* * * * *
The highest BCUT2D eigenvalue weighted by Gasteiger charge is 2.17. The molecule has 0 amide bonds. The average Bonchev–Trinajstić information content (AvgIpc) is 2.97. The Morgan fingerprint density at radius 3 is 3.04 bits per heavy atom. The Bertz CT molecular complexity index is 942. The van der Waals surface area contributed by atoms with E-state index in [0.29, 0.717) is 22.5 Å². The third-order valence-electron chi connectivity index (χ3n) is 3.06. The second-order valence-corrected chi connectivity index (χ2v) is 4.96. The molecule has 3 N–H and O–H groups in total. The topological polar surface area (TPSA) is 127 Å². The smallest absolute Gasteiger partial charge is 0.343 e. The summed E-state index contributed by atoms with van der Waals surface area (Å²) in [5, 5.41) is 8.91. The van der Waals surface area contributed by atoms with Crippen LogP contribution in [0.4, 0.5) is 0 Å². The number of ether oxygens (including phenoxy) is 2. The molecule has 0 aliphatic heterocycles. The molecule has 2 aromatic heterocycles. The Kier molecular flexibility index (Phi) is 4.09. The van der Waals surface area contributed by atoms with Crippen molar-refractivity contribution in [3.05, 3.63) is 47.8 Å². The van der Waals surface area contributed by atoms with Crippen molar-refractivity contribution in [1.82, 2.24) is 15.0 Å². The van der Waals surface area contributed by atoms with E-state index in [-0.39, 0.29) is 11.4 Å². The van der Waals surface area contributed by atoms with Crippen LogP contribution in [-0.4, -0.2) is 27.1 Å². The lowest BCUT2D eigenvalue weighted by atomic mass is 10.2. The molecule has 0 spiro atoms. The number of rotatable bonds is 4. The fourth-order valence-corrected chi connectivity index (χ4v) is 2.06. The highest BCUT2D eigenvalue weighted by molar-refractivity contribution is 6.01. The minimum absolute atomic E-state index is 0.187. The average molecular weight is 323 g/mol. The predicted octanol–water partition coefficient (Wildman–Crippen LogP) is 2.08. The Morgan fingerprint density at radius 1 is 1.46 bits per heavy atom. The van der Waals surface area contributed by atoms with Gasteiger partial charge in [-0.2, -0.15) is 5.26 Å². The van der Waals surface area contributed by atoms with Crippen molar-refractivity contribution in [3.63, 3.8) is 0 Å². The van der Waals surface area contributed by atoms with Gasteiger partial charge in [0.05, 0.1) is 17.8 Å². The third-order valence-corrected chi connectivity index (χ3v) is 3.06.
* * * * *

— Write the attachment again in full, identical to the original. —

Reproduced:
The highest BCUT2D eigenvalue weighted by Gasteiger charge is 2.17. The molecule has 0 amide bonds. The average Bonchev–Trinajstić information content (AvgIpc) is 2.97. The Morgan fingerprint density at radius 3 is 3.04 bits per heavy atom. The Bertz CT molecular complexity index is 942. The van der Waals surface area contributed by atoms with E-state index in [0.29, 0.717) is 22.5 Å². The third-order valence-electron chi connectivity index (χ3n) is 3.06. The second-order valence-corrected chi connectivity index (χ2v) is 4.96. The molecule has 3 N–H and O–H groups in total. The topological polar surface area (TPSA) is 127 Å². The smallest absolute Gasteiger partial charge is 0.343 e. The summed E-state index contributed by atoms with van der Waals surface area (Å²) in [5, 5.41) is 8.91. The van der Waals surface area contributed by atoms with Crippen LogP contribution in [0.4, 0.5) is 0 Å². The number of ether oxygens (including phenoxy) is 2. The molecule has 0 aliphatic heterocycles. The molecule has 2 aromatic heterocycles. The Kier molecular flexibility index (Phi) is 4.09. The van der Waals surface area contributed by atoms with Crippen molar-refractivity contribution in [3.05, 3.63) is 47.8 Å². The van der Waals surface area contributed by atoms with Crippen molar-refractivity contribution in [1.82, 2.24) is 15.0 Å². The van der Waals surface area contributed by atoms with E-state index in [-0.39, 0.29) is 11.4 Å². The van der Waals surface area contributed by atoms with Crippen LogP contribution in [-0.4, -0.2) is 27.1 Å². The lowest BCUT2D eigenvalue weighted by atomic mass is 10.2. The molecule has 0 spiro atoms. The number of rotatable bonds is 4. The fourth-order valence-corrected chi connectivity index (χ4v) is 2.06. The highest BCUT2D eigenvalue weighted by molar-refractivity contribution is 6.01. The minimum absolute atomic E-state index is 0.187. The average molecular weight is 323 g/mol. The predicted octanol–water partition coefficient (Wildman–Crippen LogP) is 2.08. The Morgan fingerprint density at radius 1 is 1.46 bits per heavy atom. The van der Waals surface area contributed by atoms with Gasteiger partial charge in [-0.2, -0.15) is 5.26 Å². The van der Waals surface area contributed by atoms with Crippen molar-refractivity contribution in [3.63, 3.8) is 0 Å². The van der Waals surface area contributed by atoms with Gasteiger partial charge in [0.05, 0.1) is 17.8 Å². The third-order valence-corrected chi connectivity index (χ3v) is 3.06.